Ask the Doctor: Fibromyalgia
By Scott Fishman, MD
I feel achy all the time and my doctor just diagnosed me with
fibromyalgia. I have looked this up on the internet and see
a lot of confusing information, and it sounds like this may
be a life sentence of pain and suffering. What is this and
what can I do about it?
Fibromyalgia is a mysterious disorder and it afflicts a lot
of people. In addition, fibromyalgia is a perplexing disorder,
as it does not have a clear cause or a clear type of person
that it affects. It does predominantly occur in younger women,
but is also seen in both men and women of all ages.
We do know that fibromyalgia is a disorder of the connective
tissue, that is to say, a disorder of the fibers that connect
the muscles in our body as well as the muscles themselves.
Many patients with fibromyalgia have tenderness throughout
their bodies. Thus, if I have a patient with fibromyalgia,
and I press on their muscles, I will be able to find tender
areas, if not trigger points, meaning tender areas that radiate
pain away from the site that I am pushing on. Patients with
true fibromyalgia have these kinds of points all over their
Other patients, who may have a disorder that is very similar
to fibromyalgia, may have this type of tenderness, but with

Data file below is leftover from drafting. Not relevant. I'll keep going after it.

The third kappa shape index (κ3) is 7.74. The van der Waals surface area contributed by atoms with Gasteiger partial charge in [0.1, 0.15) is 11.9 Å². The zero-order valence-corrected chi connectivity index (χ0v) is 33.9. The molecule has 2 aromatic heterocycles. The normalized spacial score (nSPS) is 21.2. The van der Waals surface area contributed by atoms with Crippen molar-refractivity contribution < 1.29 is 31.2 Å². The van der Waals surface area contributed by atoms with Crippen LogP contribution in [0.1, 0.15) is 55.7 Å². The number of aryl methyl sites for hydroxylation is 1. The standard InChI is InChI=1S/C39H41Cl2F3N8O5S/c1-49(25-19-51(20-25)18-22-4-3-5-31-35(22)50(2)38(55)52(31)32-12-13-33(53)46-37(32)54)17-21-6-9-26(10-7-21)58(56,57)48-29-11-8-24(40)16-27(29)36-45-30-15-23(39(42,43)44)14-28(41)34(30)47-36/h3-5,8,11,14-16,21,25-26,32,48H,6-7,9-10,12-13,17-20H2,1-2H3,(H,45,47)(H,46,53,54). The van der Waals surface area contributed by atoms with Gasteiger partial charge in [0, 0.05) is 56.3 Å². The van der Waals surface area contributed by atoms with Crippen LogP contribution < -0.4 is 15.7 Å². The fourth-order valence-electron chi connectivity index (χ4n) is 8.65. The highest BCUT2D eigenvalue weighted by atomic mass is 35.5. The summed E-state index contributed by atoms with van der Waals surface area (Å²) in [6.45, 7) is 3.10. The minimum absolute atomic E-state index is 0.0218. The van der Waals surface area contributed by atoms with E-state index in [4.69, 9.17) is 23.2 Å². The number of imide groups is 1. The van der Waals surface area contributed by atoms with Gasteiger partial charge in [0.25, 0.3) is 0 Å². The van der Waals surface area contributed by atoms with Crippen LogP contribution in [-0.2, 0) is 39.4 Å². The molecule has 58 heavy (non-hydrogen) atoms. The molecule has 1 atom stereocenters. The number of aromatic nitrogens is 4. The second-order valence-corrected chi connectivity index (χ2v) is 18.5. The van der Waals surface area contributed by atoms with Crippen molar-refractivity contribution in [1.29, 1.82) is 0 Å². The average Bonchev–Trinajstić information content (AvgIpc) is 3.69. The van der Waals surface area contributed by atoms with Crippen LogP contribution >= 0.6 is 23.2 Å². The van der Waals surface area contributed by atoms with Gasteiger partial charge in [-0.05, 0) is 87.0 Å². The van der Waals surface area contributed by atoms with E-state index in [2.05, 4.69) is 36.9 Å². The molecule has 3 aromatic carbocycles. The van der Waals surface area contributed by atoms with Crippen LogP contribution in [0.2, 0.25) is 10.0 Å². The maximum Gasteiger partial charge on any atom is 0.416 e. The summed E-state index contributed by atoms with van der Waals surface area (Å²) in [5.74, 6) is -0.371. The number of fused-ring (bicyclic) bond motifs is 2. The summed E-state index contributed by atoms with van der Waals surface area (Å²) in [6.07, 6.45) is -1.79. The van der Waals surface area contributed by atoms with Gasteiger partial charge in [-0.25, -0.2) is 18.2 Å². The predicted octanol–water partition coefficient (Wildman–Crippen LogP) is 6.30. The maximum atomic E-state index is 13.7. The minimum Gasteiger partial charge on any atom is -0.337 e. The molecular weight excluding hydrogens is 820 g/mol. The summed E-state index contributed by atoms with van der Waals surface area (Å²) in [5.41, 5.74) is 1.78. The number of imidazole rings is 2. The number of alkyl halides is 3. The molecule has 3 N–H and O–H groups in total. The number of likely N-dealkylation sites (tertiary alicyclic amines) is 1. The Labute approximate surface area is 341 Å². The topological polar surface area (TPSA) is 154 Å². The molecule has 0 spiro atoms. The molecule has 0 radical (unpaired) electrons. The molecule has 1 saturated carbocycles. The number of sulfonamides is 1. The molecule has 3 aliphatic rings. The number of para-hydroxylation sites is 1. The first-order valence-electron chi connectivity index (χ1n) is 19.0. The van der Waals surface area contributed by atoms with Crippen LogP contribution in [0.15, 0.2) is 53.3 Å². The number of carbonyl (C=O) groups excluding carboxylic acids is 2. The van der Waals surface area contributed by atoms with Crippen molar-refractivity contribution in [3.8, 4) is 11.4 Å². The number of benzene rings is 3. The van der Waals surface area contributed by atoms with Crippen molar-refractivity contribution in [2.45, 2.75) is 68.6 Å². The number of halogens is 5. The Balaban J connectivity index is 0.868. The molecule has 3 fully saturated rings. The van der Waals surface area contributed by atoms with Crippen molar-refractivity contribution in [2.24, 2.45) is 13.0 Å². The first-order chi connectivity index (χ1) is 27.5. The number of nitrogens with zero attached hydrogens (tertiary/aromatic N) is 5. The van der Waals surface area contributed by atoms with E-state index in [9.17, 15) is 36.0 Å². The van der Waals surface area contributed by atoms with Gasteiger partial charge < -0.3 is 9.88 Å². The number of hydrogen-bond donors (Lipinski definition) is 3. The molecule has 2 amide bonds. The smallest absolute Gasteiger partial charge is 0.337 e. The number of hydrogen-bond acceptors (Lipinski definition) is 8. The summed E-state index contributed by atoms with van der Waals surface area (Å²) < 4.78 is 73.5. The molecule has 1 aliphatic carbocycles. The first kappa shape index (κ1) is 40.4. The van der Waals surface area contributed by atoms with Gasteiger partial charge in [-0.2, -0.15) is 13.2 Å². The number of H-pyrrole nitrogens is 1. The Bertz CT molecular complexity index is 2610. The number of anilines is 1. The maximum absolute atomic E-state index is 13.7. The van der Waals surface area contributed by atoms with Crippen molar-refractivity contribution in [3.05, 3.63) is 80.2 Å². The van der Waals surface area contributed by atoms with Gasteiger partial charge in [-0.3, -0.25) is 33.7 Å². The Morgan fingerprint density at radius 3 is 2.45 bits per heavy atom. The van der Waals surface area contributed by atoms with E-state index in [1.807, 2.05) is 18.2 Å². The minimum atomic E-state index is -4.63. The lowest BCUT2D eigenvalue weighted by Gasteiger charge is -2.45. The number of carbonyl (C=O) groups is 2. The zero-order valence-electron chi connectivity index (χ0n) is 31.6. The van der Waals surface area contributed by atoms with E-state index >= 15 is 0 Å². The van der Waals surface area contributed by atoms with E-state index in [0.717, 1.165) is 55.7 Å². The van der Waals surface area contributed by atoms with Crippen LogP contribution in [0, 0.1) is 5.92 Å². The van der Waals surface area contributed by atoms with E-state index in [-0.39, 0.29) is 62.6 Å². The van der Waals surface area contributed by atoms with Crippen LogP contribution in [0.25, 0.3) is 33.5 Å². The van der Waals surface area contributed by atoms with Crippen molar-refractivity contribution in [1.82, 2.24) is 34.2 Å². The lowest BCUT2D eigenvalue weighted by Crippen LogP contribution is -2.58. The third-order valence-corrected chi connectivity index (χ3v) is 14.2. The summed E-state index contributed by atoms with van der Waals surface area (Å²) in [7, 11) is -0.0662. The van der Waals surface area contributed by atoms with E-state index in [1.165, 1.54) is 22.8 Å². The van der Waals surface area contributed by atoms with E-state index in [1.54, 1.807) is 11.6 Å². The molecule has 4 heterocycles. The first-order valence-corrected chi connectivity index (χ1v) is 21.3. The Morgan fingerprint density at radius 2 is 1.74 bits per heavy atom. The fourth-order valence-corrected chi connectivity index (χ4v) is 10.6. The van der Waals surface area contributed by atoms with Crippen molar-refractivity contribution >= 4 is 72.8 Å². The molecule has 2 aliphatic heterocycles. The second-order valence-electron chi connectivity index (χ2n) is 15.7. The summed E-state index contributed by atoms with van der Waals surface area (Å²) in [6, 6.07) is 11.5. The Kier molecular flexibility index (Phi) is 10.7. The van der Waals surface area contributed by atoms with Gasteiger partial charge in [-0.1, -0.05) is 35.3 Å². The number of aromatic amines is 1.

just tender points locally or in a specific region. We consider
these problems under the heading of what is called "myofascial
pain." Myofascial is simply another term that relates
to the connective tissues and muscles. Patients also may have
other problems that occur secondary to fibromyalgia, such
as depression or anxiety, which we know can worsen the sensation
of pain and perpetuate the cycle of aching muscles.
The treatment options for fibromyalgia patients include sometimes
injecting either a local anesthetic or anti-inflammatory medicines,
such as corticosteroids into the muscle. Sometimes, just needling
the muscle itself, without injecting any medication (such
as might be done with an acupuncture needle) can be of benefit
to patients with myofascial pain or fibromyalgia. Other times,
however, these injections are not of benefit and other treatment
options need to be considered.
Physical therapy remains a mainstay of treatment for this
disorder. Because these people typically have impaired physical
disability, rigorous physical therapy conditioning programs
are usually employed. Other therapies that have been known
to be helpful include medications that help regulate sleep
because patients with fibromyalgia often have problems sleeping,
particularly a part of sleep that is called "delta sleep."
For this reason, medications in the family of drugs called
"tricylic antidepressants" are often used. These
medicines are not used as antidepressants, as their names
might suggest, but are typically used because they have pain
relieving and sedating properties that help patients with
pain and sleep.
Other medications include drugs that treat nerve-type pain,
in order to calm down overactive nerves. These medications
include Neurontin®, and other anticonvulsants. Anti-inflammatory
drugs are also used with some success. Unfortunately, there
is no one class of drugs that has been uniformly successful
in patients with fibromyalgia.
Scott Fishman, MD, author of The War on Pain, has
given permission to use this information, which originally
appeared on Discovery Health.
July 19, 2005